“The measure of a country’s greatness should be based on how well it cares for its most vulnerable populations.” unknown

This is a busy week for me. I have my proposal assignment due in exactly 1 week for school, the harm reduction gala and symposium is happening next Friday & Saturday. I have been working with the best interdisciplinary team on making this symposium a reality this past winter and I am so excited it is happening.

What is Harm Reduction?

Harm reduction “refers to policies, programmes and practices that aim to reduce the harms associated with the use of psychoactive drugs in people unable or unwilling to stop. The defining features are the focus on the prevention of harm, rather than on the prevention of drug use itself, and the focus on people who continue to use drugs” (https://www.hri.global/what-is-harm-reduction). The concept of harm reduction can be applied to teaching safer sex (rather than abstinence) to young people and those who practice high risk sexual activities.

This is my passion in Nursing. Over the years I have met individuals (with many years experience in the health care field) who did not know what this ‘harm reduction’ even was. Also I have seen some stigma-inducing memes floating around Facebook shaming those who accept help in the form of methadone to treat this monster of a DISEASE called addiction. Yes people…. Addiction is a disease AND deserves our attention and work.

So why harm Reduction?? Why not cardio/ why not childhood development?/ why not … something else??

This is my story. Why I believe so strongly in sharing this knowledge and advocating for this highly stigmatized group of individuals.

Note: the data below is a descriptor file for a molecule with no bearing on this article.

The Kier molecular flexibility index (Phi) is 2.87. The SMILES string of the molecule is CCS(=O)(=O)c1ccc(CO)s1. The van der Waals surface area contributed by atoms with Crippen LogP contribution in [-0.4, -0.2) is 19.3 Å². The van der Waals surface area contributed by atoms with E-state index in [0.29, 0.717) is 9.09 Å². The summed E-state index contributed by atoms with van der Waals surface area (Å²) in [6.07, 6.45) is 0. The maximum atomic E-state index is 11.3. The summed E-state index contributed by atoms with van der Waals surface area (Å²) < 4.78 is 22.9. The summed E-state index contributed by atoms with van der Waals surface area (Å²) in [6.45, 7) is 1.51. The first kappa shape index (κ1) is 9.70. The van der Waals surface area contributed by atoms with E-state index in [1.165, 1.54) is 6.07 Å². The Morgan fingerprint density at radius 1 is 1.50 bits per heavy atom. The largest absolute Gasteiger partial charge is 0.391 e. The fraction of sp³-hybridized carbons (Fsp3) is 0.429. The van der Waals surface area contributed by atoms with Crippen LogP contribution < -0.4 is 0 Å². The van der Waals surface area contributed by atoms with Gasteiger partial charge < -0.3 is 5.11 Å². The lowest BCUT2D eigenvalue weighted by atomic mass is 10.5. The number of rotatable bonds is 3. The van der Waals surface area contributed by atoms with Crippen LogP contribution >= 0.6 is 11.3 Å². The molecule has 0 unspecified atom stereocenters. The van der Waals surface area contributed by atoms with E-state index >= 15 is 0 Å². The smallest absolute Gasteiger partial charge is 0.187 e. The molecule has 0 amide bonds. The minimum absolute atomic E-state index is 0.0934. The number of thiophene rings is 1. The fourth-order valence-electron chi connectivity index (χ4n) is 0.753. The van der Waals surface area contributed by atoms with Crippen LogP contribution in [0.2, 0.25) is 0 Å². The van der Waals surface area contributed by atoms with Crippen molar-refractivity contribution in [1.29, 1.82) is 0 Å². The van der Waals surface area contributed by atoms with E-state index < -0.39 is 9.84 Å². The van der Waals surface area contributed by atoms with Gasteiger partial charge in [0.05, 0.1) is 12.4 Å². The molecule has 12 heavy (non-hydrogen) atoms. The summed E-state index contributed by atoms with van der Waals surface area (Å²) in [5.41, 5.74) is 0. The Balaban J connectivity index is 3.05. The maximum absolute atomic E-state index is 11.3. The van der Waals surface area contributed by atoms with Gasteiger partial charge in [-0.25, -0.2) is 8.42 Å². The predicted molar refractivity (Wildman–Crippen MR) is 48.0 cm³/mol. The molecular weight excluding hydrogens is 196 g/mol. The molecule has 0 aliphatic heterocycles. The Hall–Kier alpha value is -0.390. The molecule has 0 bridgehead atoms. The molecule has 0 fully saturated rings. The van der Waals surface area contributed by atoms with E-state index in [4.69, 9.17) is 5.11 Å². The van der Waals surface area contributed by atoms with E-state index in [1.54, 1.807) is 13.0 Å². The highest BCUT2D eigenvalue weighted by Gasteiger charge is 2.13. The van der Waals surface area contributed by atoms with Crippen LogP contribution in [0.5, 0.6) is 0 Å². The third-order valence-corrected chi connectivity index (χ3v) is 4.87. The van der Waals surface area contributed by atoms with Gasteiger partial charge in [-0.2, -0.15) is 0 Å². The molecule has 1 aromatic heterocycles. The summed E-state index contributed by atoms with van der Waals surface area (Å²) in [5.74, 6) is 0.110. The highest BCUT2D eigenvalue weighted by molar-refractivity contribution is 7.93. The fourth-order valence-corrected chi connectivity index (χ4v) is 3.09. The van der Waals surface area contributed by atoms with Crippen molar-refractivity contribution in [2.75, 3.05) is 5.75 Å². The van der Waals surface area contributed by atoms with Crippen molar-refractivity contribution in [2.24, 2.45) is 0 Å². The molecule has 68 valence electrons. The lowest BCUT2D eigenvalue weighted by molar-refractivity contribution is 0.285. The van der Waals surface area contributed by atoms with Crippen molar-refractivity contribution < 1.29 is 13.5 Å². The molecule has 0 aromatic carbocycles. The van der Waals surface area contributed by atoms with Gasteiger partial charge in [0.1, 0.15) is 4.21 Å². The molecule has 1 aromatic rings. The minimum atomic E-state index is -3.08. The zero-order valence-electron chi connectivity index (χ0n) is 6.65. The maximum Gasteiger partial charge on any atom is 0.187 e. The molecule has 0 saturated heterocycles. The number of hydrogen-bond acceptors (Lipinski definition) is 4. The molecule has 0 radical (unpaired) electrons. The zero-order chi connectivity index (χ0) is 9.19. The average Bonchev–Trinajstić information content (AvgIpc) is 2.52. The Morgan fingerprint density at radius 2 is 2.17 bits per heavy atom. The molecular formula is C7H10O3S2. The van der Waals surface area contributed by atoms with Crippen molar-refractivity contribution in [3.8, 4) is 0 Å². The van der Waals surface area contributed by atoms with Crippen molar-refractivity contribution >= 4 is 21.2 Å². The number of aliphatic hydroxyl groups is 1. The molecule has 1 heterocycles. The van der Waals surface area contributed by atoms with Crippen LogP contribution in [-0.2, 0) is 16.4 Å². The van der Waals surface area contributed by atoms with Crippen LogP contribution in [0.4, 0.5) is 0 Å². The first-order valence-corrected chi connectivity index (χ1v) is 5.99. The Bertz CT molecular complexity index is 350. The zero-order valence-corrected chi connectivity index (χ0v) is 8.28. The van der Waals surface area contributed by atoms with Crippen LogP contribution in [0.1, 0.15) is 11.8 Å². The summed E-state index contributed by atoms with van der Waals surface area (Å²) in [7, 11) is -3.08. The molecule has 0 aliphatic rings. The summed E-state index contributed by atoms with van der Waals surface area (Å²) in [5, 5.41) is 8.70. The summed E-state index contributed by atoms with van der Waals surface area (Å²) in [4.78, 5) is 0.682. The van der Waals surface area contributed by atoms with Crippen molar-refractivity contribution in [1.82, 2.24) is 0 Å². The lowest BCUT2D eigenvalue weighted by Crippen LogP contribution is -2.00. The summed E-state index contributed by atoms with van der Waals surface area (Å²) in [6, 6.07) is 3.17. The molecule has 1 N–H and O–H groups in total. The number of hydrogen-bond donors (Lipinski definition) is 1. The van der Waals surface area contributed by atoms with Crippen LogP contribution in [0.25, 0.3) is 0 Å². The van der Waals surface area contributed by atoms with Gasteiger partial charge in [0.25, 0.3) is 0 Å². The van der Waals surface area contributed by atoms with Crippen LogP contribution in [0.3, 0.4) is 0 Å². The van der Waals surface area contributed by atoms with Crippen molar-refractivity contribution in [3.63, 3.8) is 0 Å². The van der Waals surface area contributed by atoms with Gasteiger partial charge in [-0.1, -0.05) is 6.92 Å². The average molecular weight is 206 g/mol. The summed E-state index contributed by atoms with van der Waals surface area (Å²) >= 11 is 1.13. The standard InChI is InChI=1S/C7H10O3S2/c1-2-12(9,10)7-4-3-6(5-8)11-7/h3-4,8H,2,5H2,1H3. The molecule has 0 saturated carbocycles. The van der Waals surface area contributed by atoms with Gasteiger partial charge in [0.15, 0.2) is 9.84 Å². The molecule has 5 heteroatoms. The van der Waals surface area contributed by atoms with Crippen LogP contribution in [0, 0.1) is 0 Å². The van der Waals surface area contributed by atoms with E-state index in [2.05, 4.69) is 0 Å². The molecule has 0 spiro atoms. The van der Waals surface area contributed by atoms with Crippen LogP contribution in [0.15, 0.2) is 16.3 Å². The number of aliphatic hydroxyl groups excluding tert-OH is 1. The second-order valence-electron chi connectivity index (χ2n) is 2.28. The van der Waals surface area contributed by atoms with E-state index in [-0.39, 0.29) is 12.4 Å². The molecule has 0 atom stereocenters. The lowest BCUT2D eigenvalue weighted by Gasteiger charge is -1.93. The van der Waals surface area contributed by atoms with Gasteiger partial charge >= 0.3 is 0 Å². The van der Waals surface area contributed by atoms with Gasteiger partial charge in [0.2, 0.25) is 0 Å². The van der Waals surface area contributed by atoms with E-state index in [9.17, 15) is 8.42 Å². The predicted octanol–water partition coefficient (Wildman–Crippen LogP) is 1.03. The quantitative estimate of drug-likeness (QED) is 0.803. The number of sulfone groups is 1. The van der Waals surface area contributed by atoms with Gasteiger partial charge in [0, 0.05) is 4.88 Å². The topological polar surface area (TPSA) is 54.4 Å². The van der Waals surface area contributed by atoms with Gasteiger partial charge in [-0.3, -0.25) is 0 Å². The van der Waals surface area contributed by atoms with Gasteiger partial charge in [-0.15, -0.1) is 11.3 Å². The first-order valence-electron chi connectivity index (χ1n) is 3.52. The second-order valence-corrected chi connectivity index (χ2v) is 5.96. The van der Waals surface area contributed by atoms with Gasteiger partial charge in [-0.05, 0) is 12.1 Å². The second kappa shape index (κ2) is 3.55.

As a naive young nursing student back in 2009/10 I had the invaluable opportunity to work with AIDS NB in Fredericton NB at the needle exchange program. I was so nervous.

  1. I learned all about HIV. How it was contracted, risks associated, the treatment modalities. I just thought HIV was this big scary virus that you caught through unsafe sex with ‘those people’ and sharing needles on the streets with ‘those people’. NEWSFLASH any one of us could be HIV +. This virus certainly does not discriminate. It does not care if you live in poverty or live in the upscale suburbs. It does not care if you are a person suffering from addiction or a high stakes lawyer in the city. Furthermore, I learned that you can hug and provide comfort to people who are HIV + without assuming the risk of contracting the disease. It’s a virus that people are living long meaningful lives with because there are medications to keep the viral load low. HIV is not a death sentence.
  2. Secondly, people who suffer from addiction do not have a look. It is not a ‘those people’ scenerio. Working that needle exchange program I had preconceived notions of the type of people I was going to be handing out clean needles to: I was wrong. My very first client could have been sitting next to me in class that morning. He was clean shaven, well kept, wore nice clean clothes and wore a bookbag. I was so perplexed.

That day I knew I would dedicate my career to informing people about the disease addiction and about communicable diseases. I showed so much ignorance and prejudice in the first few days working at AIDSNB. Albeit in my own thoughts. This is not who I am. I was so wrong I needed to be a part of the solution.

So this is where my fire for this population derives. Through volunteering at AIDSSJ and some previous volunteer work at RECAP and my work with accutely ill persons suffering from addiction on 4cn Internal Medicine AND of course my work on this symposium I think my career is heading is the direction it was meant to.



So if you are like me and need to learn more, want to break the stigma, want to ensure this population has the same resources as anyone suffering from a disease or you just want to stand firm against the fentanyl crisis that is plaguing our nation (and our backyard) then come out to either the gala March 23 or the symposium March 24. Eventbrite links are above!

#harmreduction #soundingthealarm #breakthestigma

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